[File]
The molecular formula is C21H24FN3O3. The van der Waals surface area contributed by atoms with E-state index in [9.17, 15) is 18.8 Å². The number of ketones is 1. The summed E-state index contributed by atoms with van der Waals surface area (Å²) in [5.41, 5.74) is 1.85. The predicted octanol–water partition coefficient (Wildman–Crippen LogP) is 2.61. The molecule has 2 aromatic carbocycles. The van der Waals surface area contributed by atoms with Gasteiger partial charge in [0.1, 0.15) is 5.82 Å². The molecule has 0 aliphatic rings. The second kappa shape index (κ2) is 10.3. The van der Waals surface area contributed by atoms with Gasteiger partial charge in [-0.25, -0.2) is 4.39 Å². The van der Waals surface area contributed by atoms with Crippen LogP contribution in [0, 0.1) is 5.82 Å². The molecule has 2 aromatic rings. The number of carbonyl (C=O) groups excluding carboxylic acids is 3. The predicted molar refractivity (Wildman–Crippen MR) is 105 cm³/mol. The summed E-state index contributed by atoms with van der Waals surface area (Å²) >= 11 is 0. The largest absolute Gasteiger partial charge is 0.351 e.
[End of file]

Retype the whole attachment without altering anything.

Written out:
The molecular formula is C21H24FN3O3. The van der Waals surface area contributed by atoms with E-state index in [9.17, 15) is 18.8 Å². The number of ketones is 1. The summed E-state index contributed by atoms with van der Waals surface area (Å²) in [5.41, 5.74) is 1.85. The predicted octanol–water partition coefficient (Wildman–Crippen LogP) is 2.61. The molecule has 2 aromatic carbocycles. The van der Waals surface area contributed by atoms with Gasteiger partial charge in [0.1, 0.15) is 5.82 Å². The molecule has 0 aliphatic rings. The second kappa shape index (κ2) is 10.3. The van der Waals surface area contributed by atoms with Gasteiger partial charge in [-0.25, -0.2) is 4.39 Å². The van der Waals surface area contributed by atoms with Crippen LogP contribution in [0, 0.1) is 5.82 Å². The molecule has 2 aromatic rings. The number of carbonyl (C=O) groups excluding carboxylic acids is 3. The predicted molar refractivity (Wildman–Crippen MR) is 105 cm³/mol. The summed E-state index contributed by atoms with van der Waals surface area (Å²) >= 11 is 0. The largest absolute Gasteiger partial charge is 0.351 e.